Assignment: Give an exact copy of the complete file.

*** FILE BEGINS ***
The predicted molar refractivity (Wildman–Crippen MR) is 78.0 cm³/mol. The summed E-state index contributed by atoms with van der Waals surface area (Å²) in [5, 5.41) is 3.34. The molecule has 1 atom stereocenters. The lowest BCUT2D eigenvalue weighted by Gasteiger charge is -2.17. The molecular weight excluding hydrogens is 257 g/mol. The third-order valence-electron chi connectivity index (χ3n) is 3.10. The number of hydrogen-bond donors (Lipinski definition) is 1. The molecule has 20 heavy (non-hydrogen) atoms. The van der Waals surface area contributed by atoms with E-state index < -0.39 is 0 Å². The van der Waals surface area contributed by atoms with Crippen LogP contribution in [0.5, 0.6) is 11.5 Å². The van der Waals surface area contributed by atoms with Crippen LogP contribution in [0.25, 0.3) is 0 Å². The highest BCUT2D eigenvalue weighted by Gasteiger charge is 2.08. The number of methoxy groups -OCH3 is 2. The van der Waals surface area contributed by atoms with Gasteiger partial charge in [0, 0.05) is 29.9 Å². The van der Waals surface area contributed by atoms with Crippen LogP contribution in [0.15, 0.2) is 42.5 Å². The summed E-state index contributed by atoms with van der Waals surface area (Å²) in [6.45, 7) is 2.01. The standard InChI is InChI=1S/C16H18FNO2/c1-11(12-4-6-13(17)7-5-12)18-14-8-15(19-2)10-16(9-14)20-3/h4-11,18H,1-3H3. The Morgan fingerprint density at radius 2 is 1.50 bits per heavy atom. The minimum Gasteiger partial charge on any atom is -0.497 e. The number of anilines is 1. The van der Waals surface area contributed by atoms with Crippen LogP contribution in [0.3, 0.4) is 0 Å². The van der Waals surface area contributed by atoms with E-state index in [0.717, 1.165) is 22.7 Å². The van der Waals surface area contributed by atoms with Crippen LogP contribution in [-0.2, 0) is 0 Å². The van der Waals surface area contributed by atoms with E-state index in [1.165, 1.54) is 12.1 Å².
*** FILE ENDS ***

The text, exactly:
The predicted molar refractivity (Wildman–Crippen MR) is 78.0 cm³/mol. The summed E-state index contributed by atoms with van der Waals surface area (Å²) in [5, 5.41) is 3.34. The molecule has 1 atom stereocenters. The lowest BCUT2D eigenvalue weighted by Gasteiger charge is -2.17. The molecular weight excluding hydrogens is 257 g/mol. The third-order valence-electron chi connectivity index (χ3n) is 3.10. The number of hydrogen-bond donors (Lipinski definition) is 1. The molecule has 20 heavy (non-hydrogen) atoms. The van der Waals surface area contributed by atoms with E-state index < -0.39 is 0 Å². The van der Waals surface area contributed by atoms with Crippen LogP contribution in [0.5, 0.6) is 11.5 Å². The van der Waals surface area contributed by atoms with Crippen LogP contribution in [0.25, 0.3) is 0 Å². The highest BCUT2D eigenvalue weighted by Gasteiger charge is 2.08. The number of methoxy groups -OCH3 is 2. The van der Waals surface area contributed by atoms with Gasteiger partial charge in [0, 0.05) is 29.9 Å². The van der Waals surface area contributed by atoms with Crippen LogP contribution in [0.15, 0.2) is 42.5 Å². The summed E-state index contributed by atoms with van der Waals surface area (Å²) in [6.45, 7) is 2.01. The standard InChI is InChI=1S/C16H18FNO2/c1-11(12-4-6-13(17)7-5-12)18-14-8-15(19-2)10-16(9-14)20-3/h4-11,18H,1-3H3. The Morgan fingerprint density at radius 2 is 1.50 bits per heavy atom. The minimum Gasteiger partial charge on any atom is -0.497 e. The number of anilines is 1. The van der Waals surface area contributed by atoms with Crippen LogP contribution in [0.3, 0.4) is 0 Å². The van der Waals surface area contributed by atoms with E-state index in [0.717, 1.165) is 22.7 Å². The van der Waals surface area contributed by atoms with Crippen LogP contribution in [-0.2, 0) is 0 Å². The van der Waals surface area contributed by atoms with E-state index in [1.165, 1.54) is 12.1 Å².